Ag Market Update - November 11, 2015


by Ron Lee


Highway 118 West, PO Box 171

Bronwood, GA 39826




Agricultural Settlements

Commodity                 High                 Low                  Close               Change            YTD     


Mar 16 Cotton          .6262              .6192               .6231             + .0032          - .0314

Dec 16 Cotton          .6352              .6316               .6325             + .0008          - .0253

Dec 17 Cotton                                                         .6337             unchanged    

Dec 15 Corn             3.6350            3.5950            3.6225            + .0325         - .5875

Sep 16 Corn             3.8525            3.8300            3.8425            + .0150         - .4375

Jan 16 Soy               8.6150            8.5425            8.5975            + .0425         - 1.5000

Nov 16 Soy              8.7525            8.6700            8.7325             + .0700        - 1.1875

July 16 Wheat          5.0575            4.9700            5.0300            + .0150         - .9400


Cotton LDP - 4.84 cents  (estimated 5.46 cents next week)

Today's Market Report
 First of all, a sincere thanks and a Happy Veterans Day to those of you that have served our great county over the years.  For those that are my age or may be even a tad older and certainly those younger than me, it is pretty easy for us to take your service for granted, living largely in peaceful times during our lifetime.  Veterans Day is one holiday that needs to grow in importance each and every year so that we will indeed, never forget.  As for our markets, today was a typical "No News Wednesday", even on the heels of a monthly USDA Supply/Demand report, trading was largely lackadaisical  in nature.  Cotton prices were once again dominated by spreading action as those with no physical skin in the game continue to wind out of their December positions and into the more widely traded March contract.  March cotton gained 32 points today, settling at .6231, while distant month contracts were higher by smaller amounts.  Yesterday's USDA numbers for cotton were largely unchanged and the reaction to report has certainly been muted.  Grains were a tad higher today after a largely bearish report for them yesterday.  These values for corn, soybeans, and wheat were all lower on Tuesday after the news.  An argument can be made for lower prices after the USDA raised both corn and soybean yield and production.  Soybeans production is now at a record 3.98 billion bushels.  A huge increase in world carryout for corn due to low feed usage among other things certainly doesn't lend much support to the corn market.  I would still lean on the idea that these markets are range-bound, but at least in the short term, the grain markets will tend to probably feel a little heavy.  Both the stock markets and the US dollar are moderately lower today, along with both gold and crude oil.  The cattle roller coaster is once again climbing a hill, up the three cent limit today, after a couple days of limit down moves.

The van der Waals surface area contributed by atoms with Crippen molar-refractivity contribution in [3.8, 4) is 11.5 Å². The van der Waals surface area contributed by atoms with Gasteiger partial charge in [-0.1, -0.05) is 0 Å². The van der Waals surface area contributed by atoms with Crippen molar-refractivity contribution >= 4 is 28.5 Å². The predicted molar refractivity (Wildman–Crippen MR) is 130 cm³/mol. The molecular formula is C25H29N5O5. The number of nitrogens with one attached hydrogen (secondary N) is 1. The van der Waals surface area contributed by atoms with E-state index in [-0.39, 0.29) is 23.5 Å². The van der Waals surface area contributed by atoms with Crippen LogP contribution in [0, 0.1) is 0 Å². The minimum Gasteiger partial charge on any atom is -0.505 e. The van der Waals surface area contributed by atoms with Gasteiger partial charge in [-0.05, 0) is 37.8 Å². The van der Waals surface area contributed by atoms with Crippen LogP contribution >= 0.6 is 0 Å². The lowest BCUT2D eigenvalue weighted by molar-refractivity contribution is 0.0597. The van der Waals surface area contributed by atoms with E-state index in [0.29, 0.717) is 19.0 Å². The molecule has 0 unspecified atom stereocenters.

Inside the Cotton Market
On cue from our Monday's "throwing at a dart board" projection, we ended up seeing largely nothing of consequence for the domestic numbers in yesterday's USDA report.  We saw Texas production edge up slightly (larger increases to come) and Carolina production edge down (larger cuts to come) so that our production number basically rolled over from last month.  Again, the USDA continues to stubbornly be very optimistic about export demand for US bales, keeping the export projection at 10.2 million bales, even though current shipments plus outstanding sales only adds up to 3.7 million bales and merchandisers claim that business is putrid at best.  Nevertheless, it would appear that we will now simply wait until the December report in four weeks to see if the USDA will act at all during this calendar year on one or either of these components of the US ending stocks number that is so crucial to how our market trades going forward.  For now, its more of the same as the market trades, pretty much aimlessly, between .6100 and .6400, and probably more succinctly between .6200 and .6300.  If the market would trade down toward .6000 or into the upper 50s, we would like see some sort of uptick in export business.  Any move above .6400, would certainly cut that spigot off.  The problem lies within that range in that the seller still doesn't have a firm idea of how many bales he has to sell and with this abnormal harvest season, he certainly doesn't have a good grasp of what type of quality he has to sell.  For now, I see no reason why we would not continue to trade this tired range, at least for another month.  For those of you with cotton ready to sell, we should see a 50-75 points improvement in the LDP rate, beginning on Friday.  If continue to trade this range, you might want to consider having your cotton ready to sell as I believe a 550 point LDP is probably near the top end of the range as far as LDP payments go.  The sun is finally shining across Southwest Georgia, for only the 2nd or 3rd day, in the last 20 days.  It is amazing how much better a defoliated cotton field looks after a few hours of sunshine.  Hopefully, we will be able to get back into these fields and pick some cotton by Friday, but I am afraid we will see a reduction, at least in the color grade.  However, with more rain expected next week, we simply can't afford to wait on the cotton any longer.